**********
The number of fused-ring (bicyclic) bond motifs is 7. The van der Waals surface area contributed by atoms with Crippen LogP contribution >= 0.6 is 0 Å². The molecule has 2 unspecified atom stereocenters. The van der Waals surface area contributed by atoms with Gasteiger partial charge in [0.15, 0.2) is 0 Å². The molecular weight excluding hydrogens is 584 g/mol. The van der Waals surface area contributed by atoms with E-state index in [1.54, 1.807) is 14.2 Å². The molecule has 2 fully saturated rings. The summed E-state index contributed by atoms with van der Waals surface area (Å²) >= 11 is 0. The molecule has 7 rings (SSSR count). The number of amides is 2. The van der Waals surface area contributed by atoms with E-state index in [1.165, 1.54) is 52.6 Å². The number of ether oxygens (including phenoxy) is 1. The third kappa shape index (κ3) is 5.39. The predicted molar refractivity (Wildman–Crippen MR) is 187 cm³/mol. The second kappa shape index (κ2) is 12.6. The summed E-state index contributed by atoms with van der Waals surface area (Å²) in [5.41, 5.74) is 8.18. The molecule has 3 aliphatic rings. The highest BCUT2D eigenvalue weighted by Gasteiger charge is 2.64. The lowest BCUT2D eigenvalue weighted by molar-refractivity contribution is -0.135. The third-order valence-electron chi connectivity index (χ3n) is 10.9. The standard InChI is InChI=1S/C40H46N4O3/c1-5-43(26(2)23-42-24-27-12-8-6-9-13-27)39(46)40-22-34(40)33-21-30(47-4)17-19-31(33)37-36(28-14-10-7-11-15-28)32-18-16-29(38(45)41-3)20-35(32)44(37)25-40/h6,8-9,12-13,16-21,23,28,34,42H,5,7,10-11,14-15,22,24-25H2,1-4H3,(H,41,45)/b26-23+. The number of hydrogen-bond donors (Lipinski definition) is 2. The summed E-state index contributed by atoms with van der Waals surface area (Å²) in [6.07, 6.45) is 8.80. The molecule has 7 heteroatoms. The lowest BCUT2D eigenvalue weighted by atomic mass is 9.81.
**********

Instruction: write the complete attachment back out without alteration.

The number of fused-ring (bicyclic) bond motifs is 7. The van der Waals surface area contributed by atoms with Crippen LogP contribution >= 0.6 is 0 Å². The molecule has 2 unspecified atom stereocenters. The van der Waals surface area contributed by atoms with Gasteiger partial charge in [0.15, 0.2) is 0 Å². The molecular weight excluding hydrogens is 584 g/mol. The van der Waals surface area contributed by atoms with E-state index in [1.54, 1.807) is 14.2 Å². The molecule has 2 fully saturated rings. The summed E-state index contributed by atoms with van der Waals surface area (Å²) >= 11 is 0. The molecule has 7 rings (SSSR count). The number of amides is 2. The van der Waals surface area contributed by atoms with E-state index in [1.165, 1.54) is 52.6 Å². The number of ether oxygens (including phenoxy) is 1. The third kappa shape index (κ3) is 5.39. The predicted molar refractivity (Wildman–Crippen MR) is 187 cm³/mol. The second kappa shape index (κ2) is 12.6. The summed E-state index contributed by atoms with van der Waals surface area (Å²) in [5.41, 5.74) is 8.18. The molecule has 3 aliphatic rings. The highest BCUT2D eigenvalue weighted by Gasteiger charge is 2.64. The lowest BCUT2D eigenvalue weighted by molar-refractivity contribution is -0.135. The third-order valence-electron chi connectivity index (χ3n) is 10.9. The standard InChI is InChI=1S/C40H46N4O3/c1-5-43(26(2)23-42-24-27-12-8-6-9-13-27)39(46)40-22-34(40)33-21-30(47-4)17-19-31(33)37-36(28-14-10-7-11-15-28)32-18-16-29(38(45)41-3)20-35(32)44(37)25-40/h6,8-9,12-13,16-21,23,28,34,42H,5,7,10-11,14-15,22,24-25H2,1-4H3,(H,41,45)/b26-23+. The number of hydrogen-bond donors (Lipinski definition) is 2. The summed E-state index contributed by atoms with van der Waals surface area (Å²) in [6.07, 6.45) is 8.80. The molecule has 7 heteroatoms. The lowest BCUT2D eigenvalue weighted by atomic mass is 9.81.